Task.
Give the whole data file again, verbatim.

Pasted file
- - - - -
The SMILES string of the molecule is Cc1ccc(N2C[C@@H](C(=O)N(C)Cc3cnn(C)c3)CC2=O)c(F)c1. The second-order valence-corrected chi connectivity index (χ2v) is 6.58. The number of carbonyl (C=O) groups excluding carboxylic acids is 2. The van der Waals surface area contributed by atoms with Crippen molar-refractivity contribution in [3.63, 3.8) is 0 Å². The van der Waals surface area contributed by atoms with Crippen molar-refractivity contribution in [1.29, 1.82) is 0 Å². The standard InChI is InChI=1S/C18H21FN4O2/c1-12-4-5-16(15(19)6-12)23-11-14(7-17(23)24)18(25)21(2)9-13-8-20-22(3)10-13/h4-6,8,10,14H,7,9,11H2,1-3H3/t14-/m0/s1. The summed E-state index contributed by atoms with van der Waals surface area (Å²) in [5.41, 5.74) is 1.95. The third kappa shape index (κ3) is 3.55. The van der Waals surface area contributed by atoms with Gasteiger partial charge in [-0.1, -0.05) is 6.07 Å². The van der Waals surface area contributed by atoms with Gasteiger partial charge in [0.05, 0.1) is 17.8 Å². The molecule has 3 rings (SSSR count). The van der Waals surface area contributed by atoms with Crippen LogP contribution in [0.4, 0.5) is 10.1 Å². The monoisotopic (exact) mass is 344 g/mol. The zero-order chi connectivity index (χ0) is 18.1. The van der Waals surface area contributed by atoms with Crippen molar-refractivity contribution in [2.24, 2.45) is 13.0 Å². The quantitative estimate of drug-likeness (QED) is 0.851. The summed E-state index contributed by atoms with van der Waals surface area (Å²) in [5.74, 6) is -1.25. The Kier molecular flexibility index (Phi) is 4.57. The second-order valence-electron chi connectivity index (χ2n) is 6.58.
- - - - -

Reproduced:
The SMILES string of the molecule is Cc1ccc(N2C[C@@H](C(=O)N(C)Cc3cnn(C)c3)CC2=O)c(F)c1. The second-order valence-corrected chi connectivity index (χ2v) is 6.58. The number of carbonyl (C=O) groups excluding carboxylic acids is 2. The van der Waals surface area contributed by atoms with Crippen molar-refractivity contribution in [3.63, 3.8) is 0 Å². The van der Waals surface area contributed by atoms with Crippen molar-refractivity contribution in [1.29, 1.82) is 0 Å². The standard InChI is InChI=1S/C18H21FN4O2/c1-12-4-5-16(15(19)6-12)23-11-14(7-17(23)24)18(25)21(2)9-13-8-20-22(3)10-13/h4-6,8,10,14H,7,9,11H2,1-3H3/t14-/m0/s1. The summed E-state index contributed by atoms with van der Waals surface area (Å²) in [5.41, 5.74) is 1.95. The third kappa shape index (κ3) is 3.55. The van der Waals surface area contributed by atoms with Gasteiger partial charge in [-0.1, -0.05) is 6.07 Å². The van der Waals surface area contributed by atoms with Gasteiger partial charge in [0.05, 0.1) is 17.8 Å². The molecule has 3 rings (SSSR count). The van der Waals surface area contributed by atoms with Crippen LogP contribution in [0.4, 0.5) is 10.1 Å². The monoisotopic (exact) mass is 344 g/mol. The zero-order chi connectivity index (χ0) is 18.1. The van der Waals surface area contributed by atoms with Crippen molar-refractivity contribution in [2.24, 2.45) is 13.0 Å². The quantitative estimate of drug-likeness (QED) is 0.851. The summed E-state index contributed by atoms with van der Waals surface area (Å²) in [5.74, 6) is -1.25. The Kier molecular flexibility index (Phi) is 4.57. The second-order valence-electron chi connectivity index (χ2n) is 6.58.